On the DVD: The Time Machine arrives on disc in a lovely widescreen print which makes the film seem new all over again. The featurette "Time Machine: The Journey Back" combines some mild behind-the-scenes stuff about the film (and its star prop) with a moving mini-sequel reuniting stars Rod Taylor and Alan Young in a scene that actually addresses a plot point skipped over in the original. --Kim Newman --This text refers to an out of print or unavailable edition of this title.

Customer Reviews

Top Customer Reviews

Format: DVD
George Pal made many science fiction movies during his career, but this, I think, is one of his best. Filmed in sumptuous Metrocolor, the movie tells the story of George Wells, an inventor who creates a wonderful time machine. Disillusioned with the violence of his time, he sets off into the future, only to discover that mankind's struggle for knowledge and progress is doomed to end after a devastating third world war. Finally, in the year 802701 he saves a beautiful girl, Weena, from drowning and is introduced to the Eloi, a race of peaceful, almost childlike, innocents. But then his time machine is stolen by the Morlocks, and he discovers that the Eloi's idyllic existance isn't all that it seems to be .....

The Time Machine is a veritable feast for the eyes. The Victorian era scenes are filmed with an unerring eye for detail, and the film won an Oscar for its time lapse photography depicting the time machine's forward travel. But it's with the future scenes that the movie really comes into its own, with vibrant colour and simple yet extremely effective sets. It's true that the acting is a little stilted in places, but I think this just adds to the movie's charm, and I've always thought that Rod Taylor made a very creditable and handsome hero!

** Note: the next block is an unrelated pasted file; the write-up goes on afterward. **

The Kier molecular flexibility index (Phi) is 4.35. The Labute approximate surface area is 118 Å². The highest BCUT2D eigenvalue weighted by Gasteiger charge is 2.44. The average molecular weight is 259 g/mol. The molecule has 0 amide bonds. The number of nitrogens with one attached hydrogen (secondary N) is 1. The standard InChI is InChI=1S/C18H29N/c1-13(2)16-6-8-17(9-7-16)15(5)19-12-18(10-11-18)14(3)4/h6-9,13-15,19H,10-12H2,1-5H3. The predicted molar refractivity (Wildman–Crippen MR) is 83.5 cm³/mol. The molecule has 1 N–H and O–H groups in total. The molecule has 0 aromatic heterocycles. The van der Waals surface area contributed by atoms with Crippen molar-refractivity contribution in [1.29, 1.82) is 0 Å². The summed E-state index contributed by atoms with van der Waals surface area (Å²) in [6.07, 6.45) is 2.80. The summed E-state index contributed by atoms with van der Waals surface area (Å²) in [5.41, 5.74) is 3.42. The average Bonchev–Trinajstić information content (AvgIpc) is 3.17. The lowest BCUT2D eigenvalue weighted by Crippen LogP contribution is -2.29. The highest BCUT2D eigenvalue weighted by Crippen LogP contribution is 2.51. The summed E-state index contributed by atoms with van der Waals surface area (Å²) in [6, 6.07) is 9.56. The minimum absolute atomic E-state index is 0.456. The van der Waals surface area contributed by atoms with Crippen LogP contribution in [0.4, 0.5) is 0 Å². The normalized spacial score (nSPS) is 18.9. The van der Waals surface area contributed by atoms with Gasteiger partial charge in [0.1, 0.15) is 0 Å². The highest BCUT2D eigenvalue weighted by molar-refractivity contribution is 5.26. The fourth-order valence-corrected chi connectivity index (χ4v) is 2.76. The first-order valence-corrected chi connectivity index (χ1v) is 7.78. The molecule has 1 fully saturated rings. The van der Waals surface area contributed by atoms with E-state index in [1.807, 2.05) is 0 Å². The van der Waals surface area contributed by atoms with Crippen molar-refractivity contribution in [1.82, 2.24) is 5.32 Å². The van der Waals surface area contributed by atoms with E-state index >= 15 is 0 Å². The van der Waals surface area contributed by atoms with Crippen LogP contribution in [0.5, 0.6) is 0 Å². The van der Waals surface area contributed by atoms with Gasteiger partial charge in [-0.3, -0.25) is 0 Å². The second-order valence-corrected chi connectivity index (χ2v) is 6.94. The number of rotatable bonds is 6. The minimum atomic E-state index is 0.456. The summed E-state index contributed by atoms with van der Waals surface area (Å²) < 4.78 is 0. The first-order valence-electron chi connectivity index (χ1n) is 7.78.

But, for me, the star of the movie always has been, and always shall be, the time machine itself. Introduced with virtually no build up or fanfare whatsoever, the time machine is, in my opinion, one of the finest props ever produced in movie history.
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By Kurt Messick HALL OF FAME on 3 Jan. 2006
Format: DVD
George Pal directed this classic from 1960, starring Rod Taylor as the scientist who travels back through time (George, although we are meant to understand that this is a character-cipher for H.G. Wells), and Yvette Mimieux in a very early role (interestingly, she became an anthropologist, the study of which has a concern in the overall plot development and socio-political points Wells was trying to drive home with his novel).
The plot follows Wells' late Victorian novel fairly well. Scientist George invents a time machine, and after making the proclamation to several of his nay-saying friends, including a test with a miniature time machine, takes off on a few journeys. The early journeys are just to test, and we see a few fascinating effects here. But the greater story lies in George's hope for the future, so he sets himself to go nearly a million years in to the future - the year 802701.